[llvm-dev] [cfe-dev] Modernizing LLVM Coding Style Guide and enforcing Clang-tidy

Piotr Padlewski via llvm-dev llvm-dev at lists.llvm.org
Mon Jan 9 06:17:00 PST 2017

Are there any other comments about changing style guide?
I would like to add points like

- prefer "using' instead of "typedef"
- use default member initialization
struct A {
  void *ptr = nullptr;

(instead of doing it in constructor)

- use default, override, delete
- skip "virtual" with override

The last point is to get to consensus with

push_back({first, second})
emplace_back(first ,second);

2016-12-30 12:26 GMT+01:00 Piotr Padlewski <piotr.padlewski at gmail.com>:

> 2016-12-30 11:34 GMT+01:00 Chandler Carruth <chandlerc at gmail.com>:
>> On Fri, Dec 30, 2016 at 2:08 AM Piotr Padlewski via cfe-dev <
>> cfe-dev at lists.llvm.org> wrote:
>>> Thanks for very accurate responses.
>>> - I totally agree what Dave and Chandler said about explicit and
>>> implicit operations, this is what I meant my first email.
>>>   I believe there are places like
>>>     v.emplace_back(A, B);
>>>   istead of
>>>     v.push_back(make_pair(A, B));b
>>>   That can make code simpler.
>> Do you have examples? The only ones i can come up with are the ones where
>> the push_back variant literally can't compile because the type isn't
>> movable.
>> Perhaps it would be useful to break down categories of can happen here...
>> Case 1: there is one object already -- this is a *conversion* of a type.
>> - If the author of the conversion made it *implicit*, then
>> 'v.push_back(x)' just works.
>> - If the author of the conversion made it *explicit* I would like to see
>> the name of the type explicitly: 'v.push_back(T(x))'.
>> Case 2a: There is a collection of objects that are being composed into an
>> aggregate. We don't have any interesting logic in the constructor, it takes
>> an initializer list.
>> - This should work with 'v.push_back({a, b, c})'
>> - If it doesn't today, we can fix the type's constructors so that it does.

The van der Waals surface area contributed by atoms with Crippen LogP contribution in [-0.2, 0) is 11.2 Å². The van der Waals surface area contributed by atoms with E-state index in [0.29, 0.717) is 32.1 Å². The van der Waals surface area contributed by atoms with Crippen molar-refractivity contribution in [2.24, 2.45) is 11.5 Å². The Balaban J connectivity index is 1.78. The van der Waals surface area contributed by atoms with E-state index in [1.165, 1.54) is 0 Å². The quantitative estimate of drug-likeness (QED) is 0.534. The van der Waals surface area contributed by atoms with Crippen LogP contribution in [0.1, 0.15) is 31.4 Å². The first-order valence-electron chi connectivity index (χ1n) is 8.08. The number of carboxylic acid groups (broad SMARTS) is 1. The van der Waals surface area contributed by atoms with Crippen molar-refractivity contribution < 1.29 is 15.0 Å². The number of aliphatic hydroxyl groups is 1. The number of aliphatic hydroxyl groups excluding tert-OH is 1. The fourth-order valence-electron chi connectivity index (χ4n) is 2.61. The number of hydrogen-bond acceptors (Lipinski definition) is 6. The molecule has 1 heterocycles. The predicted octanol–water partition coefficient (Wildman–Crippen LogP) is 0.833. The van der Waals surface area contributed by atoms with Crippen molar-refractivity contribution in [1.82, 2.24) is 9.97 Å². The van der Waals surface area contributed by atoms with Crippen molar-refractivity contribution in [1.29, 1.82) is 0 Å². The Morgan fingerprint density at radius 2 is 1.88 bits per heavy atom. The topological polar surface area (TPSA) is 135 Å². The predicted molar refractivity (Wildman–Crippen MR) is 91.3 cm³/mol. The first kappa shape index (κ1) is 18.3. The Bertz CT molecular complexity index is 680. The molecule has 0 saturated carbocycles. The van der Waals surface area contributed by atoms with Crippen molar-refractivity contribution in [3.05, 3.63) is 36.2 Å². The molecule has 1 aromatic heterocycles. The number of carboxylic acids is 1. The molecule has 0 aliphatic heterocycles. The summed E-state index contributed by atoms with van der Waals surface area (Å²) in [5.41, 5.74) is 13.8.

>> - Using 'emplace_back' doesn't help much -- you still need {}s to form
>> the std::initializer_list in many cases. Pair and tuple are somewhat
>> unusual in not requiring them.
>>  This sounds extremely reasonable.
>> Case 2b: A specific constructor needs to be called with an argument list.
>> These arguments are not merely being aggregated but are inputs to a
>> constructor that contains logic.
>> - This is analogous to a case called out w.r.t. '{...}' syntax in the
>> coding standards[1]
>> - Similar to that rule, I would like to see a *call to the constructor*
>> rather than hiding it behind 'emplace_back' as this is a function with
>> interesting logic.
>> - That means i would write T(a, b, c) anyways, and 'v.push_back(T(a, b,
>> c))' works.
>> Calling emplace_back with 0 or multiple arguments is a clear way of
> saying "this constructor takes multiple arguments".
> We can do it with initializer list with easy way like:
> v.emplace_back()        == v.push_back({})
> v.emplace_back(a, b ,c) == v.push_back({a, b, c})
> I personally never liked the initializer syntax because of tricky casees
> like:
> vector<string> v{{"abc", "def"}};
> Which is equivalent of
> vector<string> v = {std::string("abc", "def")};
> That will call std::string ctor with 2 iterators likely crashing, and
> putting same string might gives us empty string.
> In this case programmer probably meant
> std::vector<std:string> v({"abc", "def"});
> or
> std::vector<std::string> v = {"abc", "def"};
> But this case is not possible to mess up with push_back (in the case of
> vector<vector<string>> or something). At least I hope it is not.
> So avoiding braces is my personal preference. It is fine for me if we
> would choose to prefer 'v.push_back({a, b, c})' instead of 'v.emplace_back(a,
> b, c)', ofc as long as most of the community would prefer first form to
> the second :)
> [1]: http://llvm.org/docs/CodingStandards.html#do-not-use-
>> braced-initializer-lists-to-call-a-constructor
>> Case 3: Passing objects of type 'T' through 'push_back' fails to compile
>> because they cannot be copied or moved.
>> - You *must* use 'emplace_back' here. No argument (obviously).
>> My experience with LLVM code and other codebases is that case 3 should be
>> extremely rare. The intersection of "types that cannot be moved or copied"
>> and "types that you put into containers" is typically small.
>> Anyways, I don't disagree with this point with a tiny fix:
>>> I think in cases like this we can leave it for judgement of contributor.
>> *or reviewer*. ;]
>> I continue to think exceptions can be made in rare cases when folks have
>> good reasons. But I expect this to be quite rare. =]
> Piotr
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